In State v. Williams, the appellate court interpreted Wisconsin’s immunity statute, which protects a person from prosecution for simple drug possession under certain circumstances.  The basic idea behind the statute is this: If A and B are using drugs together, and B overdoses, we want A to summon medical help for B without having to worry about being prosecuted herself.
But what if, at the time A summons medical help, she is on bail for a pending criminal case, which prohibits her from committing any crimes? Can the state prosecute A for bail jumping for committing a crime when it cannot prosecute A for the drug possession itself?
For two reasons, the answer should be no.
First, in order to prove bail jumping for committing a crime, the state would have to prove the underlying crime of drug possession — a crime for which A has immunity. And second, the purpose of the immunity statute is to give A an incentive to seek medical help for B without fear of being prosecuted. It would completely defeat the purpose of the statute to allow the state a form-over-substance, end-run around the immunity law.
The court, however, held that even when the state is prevented from prosecuting A for committing the crime of drug possession, it can still prosecute her for bail jumping for committing the crime of drug possession. The court’s reasoning: the defendant “essentially asks us to act as a superlegislature, contemplating and enacting immunity for crimes (i.e. bail jumping) in addition to those listed (e.g. drug possession). That is not our role. … We are bound by the words the legislature chose.”
This is an odd conclusion to reach. In reality, Wisconsin courts have a long history of acting as a “superlegislature” and ignoring — and even contradicting — the Legislature’s words when doing so benefits the state.
For example, in criminal cases, the state is required to file a witness list before trial. The statute is clear that “(t)he court shall exclude any witness not listed … unless good cause is shown for failure to comply.”
That language — “shall exclude” — seems simple enough for a court that is “bound by the words the legislature chose.” However, in State v. Raasch, the appellate court, acting as a “superlegislature,” held that “in order to exclude a witness, defense counsel must … show surprise and prejudice by the State’s failure to disclose. These requirements further the aims of the discovery procedure(.)”
So why wouldn’t the Williams court consider “the aims” of the immunity statute before deciding in favor of the state? Conversely, why wasn’t Raasch “bound by the words the legislature chose” when it opted to rewrite the discovery statute in favor of the state?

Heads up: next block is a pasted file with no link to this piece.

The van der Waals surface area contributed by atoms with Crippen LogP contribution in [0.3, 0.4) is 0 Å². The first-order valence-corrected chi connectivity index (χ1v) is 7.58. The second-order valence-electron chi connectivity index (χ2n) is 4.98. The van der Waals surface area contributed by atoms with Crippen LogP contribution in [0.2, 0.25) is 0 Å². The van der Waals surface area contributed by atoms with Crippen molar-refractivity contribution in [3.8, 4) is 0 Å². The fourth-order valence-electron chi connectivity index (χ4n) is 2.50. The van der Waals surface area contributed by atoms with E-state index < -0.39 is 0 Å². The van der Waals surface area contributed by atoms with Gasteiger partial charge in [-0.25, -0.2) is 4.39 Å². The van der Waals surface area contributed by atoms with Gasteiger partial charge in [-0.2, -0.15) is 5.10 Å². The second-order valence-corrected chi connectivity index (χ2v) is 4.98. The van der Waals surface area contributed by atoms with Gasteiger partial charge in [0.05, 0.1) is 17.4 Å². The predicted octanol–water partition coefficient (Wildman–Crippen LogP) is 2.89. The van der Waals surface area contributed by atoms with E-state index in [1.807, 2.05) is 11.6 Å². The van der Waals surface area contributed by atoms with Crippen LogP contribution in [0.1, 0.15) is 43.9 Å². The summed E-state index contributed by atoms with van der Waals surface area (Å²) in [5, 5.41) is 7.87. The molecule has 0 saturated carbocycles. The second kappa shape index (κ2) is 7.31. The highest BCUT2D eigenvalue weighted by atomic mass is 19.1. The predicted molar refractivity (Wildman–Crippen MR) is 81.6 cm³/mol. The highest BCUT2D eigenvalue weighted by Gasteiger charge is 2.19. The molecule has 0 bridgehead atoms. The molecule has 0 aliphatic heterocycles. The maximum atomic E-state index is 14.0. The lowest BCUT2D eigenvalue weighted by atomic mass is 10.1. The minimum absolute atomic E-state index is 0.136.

As another example, in preliminary hearings the state presents its witnesses first. Then, the defendant has the statutory right to “call witnesses on the defendant’s own behalf.” In State v. O’Brien, the state’s police-officer witness testified and merely repeated the hearsay statements of “S.M.O.,” an eyewitness to the defendant’s alleged crime. At the same time, the state’s witness admitted that her recitation “did not contain the complete statement from S.M.O.” about what was alleged to have happened.
Fortunately, the defense had S.M.O. under subpoena and, when the state was finished presenting its evidence, attempted to call him as a witness. However, despite the plain language of the statute allowing the defendant to “call witnesses on the defendant’s own behalf,” the court, acting as a “superlegislature,” added some new language to the statute. Our Supreme Court held that, in order to call S.M.O. as a witness, the defense would first have to tell the court “what S.M.O. would actually say.”
Even though S.M.O’s testimony was relevant — after all, S.M.O.’s incomplete hearsay statements were the basis for the state’s victory at the preliminary hearing — the court required the defendant to first know, and then disclose ahead of time, the content of S.M.O.’s testimony before being permitted to exercise his statutory right to call a relevant witness.
As these two examples prove, Wisconsin courts (at all levels) act as “superlegislatures.” In fact, a court “superlegislated” again before I could finish writing this article. Although the state’s restitution statute only permits the court to order restitution for a crime “for which the defendant was convicted and any read-in crime,” the court, through its long, winding, and twisted reasoning, ignored the legislature’s plain language and ordered restitution for crimes that were not read-in and for which the defendant was never convicted.
So when a court says it is refusing to act as a “superlegislature,” it is not taking a principled stand based on some time-honored legal doctrine. Rather, the odds are great that it is looking for an excuse to read the statute in a way that benefits the state, at the expense of a criminal defendant.
 2016 Wisc. App. LEXIS 682.
 Wis. Stat. § 961.443.
 Wis. Stat. § 971.23(7m)(a). The statute goes on to read that, when good cause exists, the court may consider other remedies, such as granting a continuance.
 220 Wis. 2d 718 (Ct. App. 1998).
 Wis. Stat. § 970.03(5).
 354 Wis. 2d 753 (2014).
 Wis. Stat. § 973.20(2) and (1g)(a).
 State v. Queever, 2016 Wisc. App. LEXIS 691.